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There have been many Indigenous trailblazers when it comes to the world of politics. Today, I am looking at the man who paved the way to the Senate, James Gladstone.

Born on May 21, 1887, he would choose the name of Akay-na-muka, which means Many Guns when he was 10-year-old. Gladstone was not born with Indigenous status. His maternal grandfather was a Scottish Canadian who worked for the Hudson’s Bay Company and married a Metis woman. Their daughter, Harriet, was born in Rocky Mountain House and she would marry a white frontiersman. Together they would have Gladstone.

Pushed into Residential School as a child, Gladstone remained at the St. Dunstans Indian Industrial School until 1903 and then went to Calgary to intern as a printer at the Calgary Herald.

In 1905, Gladstone returned to the Blood Reserve south of Calgary to work as an interpreter and ranch hand.

In 1911, he began to work for the Royal North West Mounted Police as a scout, interpreter and mail carrier.

He would marry Janie Healy, a member of the Blood Tribe and in 1920 she petitioned the government for the inclusion of Gladstone on the Indian Registry, which was approved.

He would say years later quote:

“I wasn’t officially adopted into the Blood Tribe until 1920. Oh, I’d lived with the Bloods all my life. I’d gone to school with them, and I’d married one of them. I was in effect one of them.”

Once he gained Treaty Status, he lost the right to vote in federal elections. He would say quote:

“It was before that time, in 1911, that I voted. I voted Conservative. The country was just opening up. Settlers from the east came by rail but most of the settlers were Americans from the south. There were no fences to stop them. They came in covered wagons with their cattle, horses and household effects.”

Gladstone then worked to establish himself on the reserve. He said quote:

“In five years I will have a comfortable house.”

He would be right. In 1927, he would bring the first tractor to his reserve, while also being the first person on the reserve with electricity and a privately-owned threshing machine. By the 1950s, he would have 400 head of cattle and 720 acres under cultivation.

Gladstone would criticize the government for how it limited the Indigenous. He would state quote:

“If the Indians and the Indian Agency people in the field had given a freer hand and not had to get approval all the time from Ottawa, they would have progressed faster.”

In 1945, Gladstone attended a meeting of the Indian Association of Alberta. The meeting inspired him to become involved in Indigenous activism.

In 1949, Gladstone was elected as the president of the Indian Association of Alberta. He would go to Ottawa three times to seek improvements to the Indian Act.

Gladstone would work at a number of issues, including announcing improvements to education facilities located on reserves, while encouraging a larger number of Indigenous to move on to secondary schools.

One of the major issues that he tackled were proposed changes to the Indian Act that would have only given Indian Status to those born full-blooded Indigenous, rather than anyone who had mixed ancestry like Gladstone. The Calgary Herald reported quote:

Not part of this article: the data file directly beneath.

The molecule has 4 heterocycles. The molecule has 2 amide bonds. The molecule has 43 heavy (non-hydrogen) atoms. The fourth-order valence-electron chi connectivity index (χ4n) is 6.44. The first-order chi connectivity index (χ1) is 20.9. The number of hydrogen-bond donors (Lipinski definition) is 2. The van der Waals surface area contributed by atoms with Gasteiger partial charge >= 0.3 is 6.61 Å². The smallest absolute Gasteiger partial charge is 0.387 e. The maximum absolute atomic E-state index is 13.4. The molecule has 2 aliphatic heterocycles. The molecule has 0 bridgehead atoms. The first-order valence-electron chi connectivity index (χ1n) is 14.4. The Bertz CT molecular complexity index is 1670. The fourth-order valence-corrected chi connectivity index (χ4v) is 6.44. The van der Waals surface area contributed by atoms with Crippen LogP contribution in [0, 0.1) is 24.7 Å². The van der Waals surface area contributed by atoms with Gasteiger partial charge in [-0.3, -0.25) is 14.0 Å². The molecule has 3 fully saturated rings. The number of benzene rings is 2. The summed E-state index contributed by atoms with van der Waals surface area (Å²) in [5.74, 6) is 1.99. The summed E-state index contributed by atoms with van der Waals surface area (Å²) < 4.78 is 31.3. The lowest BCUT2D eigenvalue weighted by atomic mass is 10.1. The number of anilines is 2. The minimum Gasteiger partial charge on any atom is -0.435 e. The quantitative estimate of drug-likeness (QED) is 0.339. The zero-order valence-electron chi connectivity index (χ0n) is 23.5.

“The meeting also agreed that there should be no change in defining Indian Status in relation to membership in bands which as presently constituted permits admission by birth and by vote of the band. Some felt that the proposed act would restrict membership to pure blooded Indians of the most primitive type.”

He would serve until 1954, but in 1957 he became an honorary president of the association.

He would also stand as the representative of the Indigenous people of Canada in the House of Commons when Queen Elizabeth II opened Parliament for the first time in history.

In January 1958, Prime Minister John Diefenbaker nominated Gladstone for the Canadian Senate. This was two years before Status Indigenous could even vote in federal elections.

Gladstone would say of his accomplishment quote:

“My accomplishment is not exceptional. The men I grew up with who have worked hard and made full use of their opportunities have done as well as I.”

He would also speak of the task ahead, stating quote:

“You must learn to treat every Indian individually according to his ability and interests. The Indian can’t be driven and only an understanding and interested leadership can aid him in the realization of his potential.”

Gladstone would state that while he was from Alberta, he would speak for all the Indigenous. He would state quote:

“The fact they chose me is recognition of all the Indian people of Alberta and the two other western provinces. But I am definitely going to try to know how all the Indians of Canada feel about problems affecting them.”

He would state that he planned to enter the Senate Chambers in his full Indigenous ceremonial dress.

“My work in the Senate will be aimed at improving the position of Canada’s Indians, obtaining gradually for them better conditions as they want them and are ready for them and without changes being forced upon them.”

Upon his appointment, the Whitehorse Daily Star described Gladstone as such quote:

“His hands, stained by the smoke of home-made cigarettes, are a worker’s hands, large and calloused. His face, like the arroyo, cut country of his native southern Alberta, is creased with deep wrinkles from long exposure to the sun and wind of the plains. Beneath a shock of white hair, his eyes peer out at you, friendly, inquiring and lit with the quiet humour of a man who has seen the brawling and brash little settlements of the Canadian West grow up into brawling and brash big cities.”